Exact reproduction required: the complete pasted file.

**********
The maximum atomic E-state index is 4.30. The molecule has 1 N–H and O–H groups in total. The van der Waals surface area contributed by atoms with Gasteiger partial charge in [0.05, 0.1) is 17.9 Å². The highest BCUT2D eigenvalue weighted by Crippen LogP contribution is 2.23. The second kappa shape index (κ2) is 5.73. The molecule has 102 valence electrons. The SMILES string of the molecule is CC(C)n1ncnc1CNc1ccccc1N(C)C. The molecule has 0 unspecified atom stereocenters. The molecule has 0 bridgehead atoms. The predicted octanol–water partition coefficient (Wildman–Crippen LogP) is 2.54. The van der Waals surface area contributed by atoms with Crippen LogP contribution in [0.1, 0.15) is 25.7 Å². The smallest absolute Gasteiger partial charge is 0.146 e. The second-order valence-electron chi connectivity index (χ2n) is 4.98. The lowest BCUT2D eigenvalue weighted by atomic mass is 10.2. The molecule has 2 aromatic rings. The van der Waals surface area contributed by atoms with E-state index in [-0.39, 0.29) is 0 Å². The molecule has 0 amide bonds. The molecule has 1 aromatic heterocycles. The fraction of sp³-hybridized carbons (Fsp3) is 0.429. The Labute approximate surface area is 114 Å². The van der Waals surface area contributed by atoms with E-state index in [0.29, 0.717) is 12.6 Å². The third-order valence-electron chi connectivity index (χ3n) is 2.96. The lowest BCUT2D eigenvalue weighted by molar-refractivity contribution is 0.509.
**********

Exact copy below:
The maximum atomic E-state index is 4.30. The molecule has 1 N–H and O–H groups in total. The van der Waals surface area contributed by atoms with Gasteiger partial charge in [0.05, 0.1) is 17.9 Å². The highest BCUT2D eigenvalue weighted by Crippen LogP contribution is 2.23. The second kappa shape index (κ2) is 5.73. The molecule has 102 valence electrons. The SMILES string of the molecule is CC(C)n1ncnc1CNc1ccccc1N(C)C. The molecule has 0 unspecified atom stereocenters. The molecule has 0 bridgehead atoms. The predicted octanol–water partition coefficient (Wildman–Crippen LogP) is 2.54. The van der Waals surface area contributed by atoms with Crippen LogP contribution in [0.1, 0.15) is 25.7 Å². The smallest absolute Gasteiger partial charge is 0.146 e. The second-order valence-electron chi connectivity index (χ2n) is 4.98. The lowest BCUT2D eigenvalue weighted by atomic mass is 10.2. The molecule has 2 aromatic rings. The van der Waals surface area contributed by atoms with E-state index in [-0.39, 0.29) is 0 Å². The molecule has 0 amide bonds. The molecule has 1 aromatic heterocycles. The fraction of sp³-hybridized carbons (Fsp3) is 0.429. The Labute approximate surface area is 114 Å². The van der Waals surface area contributed by atoms with E-state index in [0.29, 0.717) is 12.6 Å². The third-order valence-electron chi connectivity index (χ3n) is 2.96. The lowest BCUT2D eigenvalue weighted by molar-refractivity contribution is 0.509.